A lawyer may not reveal client confidences unless disclosure is compelled by a court after the lawyer challenges the subpoena in court. The duty to preserve confidences survives the representation. Here, the identity of a legal aid client is a confidence because its disclosure might embarrass the client. 11/16/1989
0645

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30-Disclosing Confidences Under Court Order

A lawyer may produce privileged documents pursuant to a court's order. 1/16/1985
0334

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30-Disclosing Confidences Under Court Order

A lawyer may produce privileged information to a grand jury if the lawyer challenges the subpoena and loses. If the lawyer believes that the materials are not privileged, the lawyer may reveal the information without challenging the subpoena. 9/18/1979
ABA-385

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30-Disclosing Confidences Under Court Order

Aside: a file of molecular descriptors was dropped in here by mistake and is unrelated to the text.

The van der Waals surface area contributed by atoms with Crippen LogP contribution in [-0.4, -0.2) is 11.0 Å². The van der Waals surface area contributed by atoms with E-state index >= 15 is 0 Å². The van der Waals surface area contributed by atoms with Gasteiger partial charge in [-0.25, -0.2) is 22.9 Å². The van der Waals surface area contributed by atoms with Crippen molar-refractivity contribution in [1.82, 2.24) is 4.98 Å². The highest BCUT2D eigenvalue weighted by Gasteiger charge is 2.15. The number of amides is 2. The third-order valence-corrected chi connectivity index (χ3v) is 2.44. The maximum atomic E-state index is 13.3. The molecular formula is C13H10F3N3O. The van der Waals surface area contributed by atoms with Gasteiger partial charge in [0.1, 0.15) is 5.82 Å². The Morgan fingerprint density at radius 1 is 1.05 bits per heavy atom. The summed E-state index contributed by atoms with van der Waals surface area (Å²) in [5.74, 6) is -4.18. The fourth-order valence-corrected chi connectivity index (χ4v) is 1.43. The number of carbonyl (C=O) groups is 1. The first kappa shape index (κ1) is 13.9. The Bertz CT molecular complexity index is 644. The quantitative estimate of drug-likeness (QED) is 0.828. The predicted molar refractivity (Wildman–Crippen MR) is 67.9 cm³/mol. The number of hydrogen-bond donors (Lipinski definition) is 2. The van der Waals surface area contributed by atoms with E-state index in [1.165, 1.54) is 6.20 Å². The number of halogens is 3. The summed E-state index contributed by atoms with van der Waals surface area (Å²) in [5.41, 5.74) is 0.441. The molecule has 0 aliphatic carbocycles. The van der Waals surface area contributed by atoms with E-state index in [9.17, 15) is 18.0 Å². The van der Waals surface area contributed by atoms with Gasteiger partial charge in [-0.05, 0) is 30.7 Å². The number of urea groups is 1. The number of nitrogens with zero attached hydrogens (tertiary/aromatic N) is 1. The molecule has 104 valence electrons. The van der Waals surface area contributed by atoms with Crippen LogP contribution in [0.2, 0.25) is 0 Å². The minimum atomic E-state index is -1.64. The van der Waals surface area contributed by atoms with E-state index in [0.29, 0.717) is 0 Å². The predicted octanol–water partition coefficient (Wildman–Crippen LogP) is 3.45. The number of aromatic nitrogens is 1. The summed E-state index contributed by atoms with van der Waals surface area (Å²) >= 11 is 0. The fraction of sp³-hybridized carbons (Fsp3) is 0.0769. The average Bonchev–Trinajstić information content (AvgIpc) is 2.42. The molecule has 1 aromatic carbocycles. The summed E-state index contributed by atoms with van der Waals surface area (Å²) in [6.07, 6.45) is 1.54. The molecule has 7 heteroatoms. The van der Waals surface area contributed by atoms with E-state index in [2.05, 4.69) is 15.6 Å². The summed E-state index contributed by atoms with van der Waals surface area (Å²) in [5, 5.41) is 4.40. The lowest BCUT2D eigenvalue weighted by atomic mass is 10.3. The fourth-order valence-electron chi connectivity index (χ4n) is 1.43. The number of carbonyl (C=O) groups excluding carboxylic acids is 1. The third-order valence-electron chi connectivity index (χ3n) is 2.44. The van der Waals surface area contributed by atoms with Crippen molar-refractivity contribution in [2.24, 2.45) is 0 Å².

A lawyer receiving a government subpoena for his files must oppose the subpoena unless the client consents to revealing the information. 7/5/1994
1435

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3-Multiple Representations on the Same Matter

4-Witness-Advocate Rule

30-Disclosing Confidences Under Court Order

58-Real Estate Lawyers

A lawyer representing both the buyer and seller in a real estate transaction must advise both clients that "he will not be able to represent either party against the other if a dispute should arise." The lawyer may testify on behalf of one of the parties if the other former client consents or the court orders it. 11/18/1991